Recommended Reading: Men
of Fire: Grant, Forrest, and the Campaign That Decided the Civil War. From Publishers Weekly: The bloody
February 1862 Union victory at Fort Donelson on Tennessee's Cumberland River is remembered as the Union's first big success—and
as the battle in which Ulysses S. Grant held firm for Confederate unconditional surrender. Former journalist Hurst (Nathan
Bedford Forrest: A Biography) attempts to make the case that Grant's western theater victory at Donelson indelibly shaped
his military career, as well as that of Confederate Lt. Col. Nathan Bedford Forrest, and that the battle turned the tide of
the Civil War unalterably in the North's favor. Writing forcefully and engagingly, Hurst does a thorough job of reconstructing
the military aspects of the battle and never shies away from illuminating the war's horror. Continued below.
His focus is on Grant, the Confederate generals who faced him (John Floyd, Gideon Pillow, Simon Buckner
and Bushrod Johnson) and the ever-aggressive Forrest, best known for his battlefield viciousness and his postwar role in creating
the Ku Klux Klan. It's a stretch, though, to postulate that the 1862 victory at Donelson propelled the Union to victory more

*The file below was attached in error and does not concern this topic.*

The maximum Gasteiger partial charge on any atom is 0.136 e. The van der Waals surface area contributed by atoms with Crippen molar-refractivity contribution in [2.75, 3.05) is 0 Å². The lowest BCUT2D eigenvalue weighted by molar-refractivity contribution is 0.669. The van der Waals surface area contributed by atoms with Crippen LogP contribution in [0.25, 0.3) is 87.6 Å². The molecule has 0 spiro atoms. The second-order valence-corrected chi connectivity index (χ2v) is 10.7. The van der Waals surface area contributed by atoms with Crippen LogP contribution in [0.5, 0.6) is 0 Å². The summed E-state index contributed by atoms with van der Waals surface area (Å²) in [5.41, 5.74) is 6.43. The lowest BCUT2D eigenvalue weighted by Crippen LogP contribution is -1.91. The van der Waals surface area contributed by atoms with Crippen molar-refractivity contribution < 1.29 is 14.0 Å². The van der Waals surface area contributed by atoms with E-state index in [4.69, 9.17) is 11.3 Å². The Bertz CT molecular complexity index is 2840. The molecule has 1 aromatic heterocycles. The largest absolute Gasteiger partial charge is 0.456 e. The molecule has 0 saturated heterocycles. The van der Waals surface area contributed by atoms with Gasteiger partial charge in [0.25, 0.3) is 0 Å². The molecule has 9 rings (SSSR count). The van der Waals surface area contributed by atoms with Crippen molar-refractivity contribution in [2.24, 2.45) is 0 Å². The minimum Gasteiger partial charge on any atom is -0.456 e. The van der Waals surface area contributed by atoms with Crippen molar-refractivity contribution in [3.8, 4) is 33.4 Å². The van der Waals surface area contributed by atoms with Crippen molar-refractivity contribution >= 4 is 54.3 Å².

than three years later. Certainly, as Hurst says, western theater action often is overlooked in assessing the Civil War. But
one can't ignore the impact on the war's outcome of the massive battles of Antietam, Gettysburg, Wilderness and Cold Harbor
that came after Donelson. AWARDED 5 STARS by americancivilwarhistory.org
Shiloh and the Western Campaign of 1862. Review: The bloody and decisive
two-day battle of Shiloh (April 6-7, 1862) changed the entire course of the American Civil
War. The stunning Northern victory thrust Union commander Ulysses S. Grant into the national spotlight, claimed the life of
Confederate commander Albert S. Johnston, and forever buried the notion that the Civil War would be a short conflict. The
conflagration at Shiloh had its roots in the strong Union advance during the winter of 1861-1862 that resulted in the capture
of Forts Henry and Donelson in Tennessee. Continued below.
The offensive collapsed General
Albert S. Johnston advanced line in Kentucky and forced him to withdraw all the way to northern Mississippi.
Anxious to attack the enemy, Johnston began concentrating Southern forces at Corinth,
a major railroad center just below the Tennessee border.
His bold plan called for his Army of the Mississippi to march north and destroy General Grant's
Army of the Tennessee before it could link up with another
Union army on the way to join him. On the morning of April 6, Johnston boasted to his subordinates,
"Tonight we will water our horses in the Tennessee!" They
nearly did so. Johnston's sweeping attack hit the unsuspecting Federal camps at Pittsburg Landing
and routed the enemy from position after position as they fell back toward the Tennessee River.
Johnston's sudden death in the Peach Orchard, however, coupled
with stubborn Federal resistance, widespread confusion, and Grant's dogged determination to hold the field, saved the Union